There's a bumper sticker line that could double for the provincial motto of Alberta: Dear God, Please Give Us One More Oil Boom and, This Time, We Promise We Won't Piss It Away.
Now, with another boom gone bust, Alberta has fallen back into a raging deficit and even the uber-Right Fraser Institute can't bite its tongue although it can't face facts either. Naturally, the neo-liberal Fraser Institute sees workers' wages, especially government workers' wages, as the culprit.
Ten years ago, before the boom started in earnest, Alberta spent $8,965 (in 2013 dollars) per person in program spending. This does not include capital spending on items like hospitals, schools and roads.
The report argues that had the province increased program spending in the following years at the rate of inflation plus population growth, it would have spent $295 billion on programs over the next nine years.
Instead it spent $345 billion, a $49-billion difference.
So where did the money go? Mark Milke says a lot went to public sector wage growth, which in some years grew at nearly twice the rate of inflation.
"When you take these wage deals and unreformed pensions and start to multiply them by 200,000 people in the provincial public sector in Alberta, then over time, you get these big numbers."
Between 2006 and 2008, Alberta contributed $4.5 billion to the Heritage Savings Trust Fund. Nothing has gone in since then, and the fund's total sits at $15 billion.
In Alaska, a minimum of 25 per cent of resource revenues are deposited into its Alaska Permanent Fund. The income generated from the fund can be used by the state government, but not the principal. As of June 2014, the fund stands at nearly $64 billion US.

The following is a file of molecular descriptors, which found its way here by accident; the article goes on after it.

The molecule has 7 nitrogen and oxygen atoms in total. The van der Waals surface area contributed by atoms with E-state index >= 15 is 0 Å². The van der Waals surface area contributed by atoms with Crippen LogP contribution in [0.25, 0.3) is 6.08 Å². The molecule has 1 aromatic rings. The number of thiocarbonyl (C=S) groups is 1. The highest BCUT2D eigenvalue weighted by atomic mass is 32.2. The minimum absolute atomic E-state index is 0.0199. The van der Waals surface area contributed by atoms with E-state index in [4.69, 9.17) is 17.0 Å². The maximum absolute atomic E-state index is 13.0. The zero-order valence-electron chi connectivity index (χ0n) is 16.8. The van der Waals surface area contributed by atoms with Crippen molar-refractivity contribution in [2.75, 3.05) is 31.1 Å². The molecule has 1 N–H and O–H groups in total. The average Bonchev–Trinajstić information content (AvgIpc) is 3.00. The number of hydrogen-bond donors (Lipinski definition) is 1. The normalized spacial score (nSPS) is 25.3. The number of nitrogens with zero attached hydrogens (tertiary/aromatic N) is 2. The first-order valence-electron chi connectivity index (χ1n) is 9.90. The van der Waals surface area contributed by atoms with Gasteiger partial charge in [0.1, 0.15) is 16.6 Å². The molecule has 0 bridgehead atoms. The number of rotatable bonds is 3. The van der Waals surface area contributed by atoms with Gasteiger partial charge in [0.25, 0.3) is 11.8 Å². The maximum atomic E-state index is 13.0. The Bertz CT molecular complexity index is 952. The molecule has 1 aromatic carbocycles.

In Norway, 100 per cent of net proceeds from resource revenue are supposed to flow into a fund. According to Milke, that doesn't happen every year, but Norway has gotten close to that ideal. The Norwegian Petroleum Fund sits at $759 billion as of Sept. 30, 2014.
Of course, being the consummate neo-liberal Hack Shop, the Fraser Institute steers well clear of facts that don't fit its 'blame the workers' narrative. While the Fraser report extols the success of Norway, for example, the authors deceivingly avoid the heart of that story - that Norway negotiated far higher royalties for its oil; that the government wisely (and in keeping with Peter Lougheed's advice) did not take oil revenues to into current accounts but, instead, used hefty income taxes to support the generous services it provides to its people.
Lougheed, perhaps the last sensate premier Alberta has seen, knew that taking oil royalties into general revenue would create a dangerous government dependency on an insecure source of funding. When boom turned to bust the government and people of Alberta would be dropped into a stinking mess. Lougheed also warned that injecting that windfall revenue into the economy would overheat the economy, cause real wealth to evaporate as prices soared, and leave the province already wounded when oil prices plummeted.
Everything Lougheed foretold has been demonstrably proven - by both Norway and Alberta. Too bad the Fraser Institute is so intellectually compromised that it can't tell the simple truth.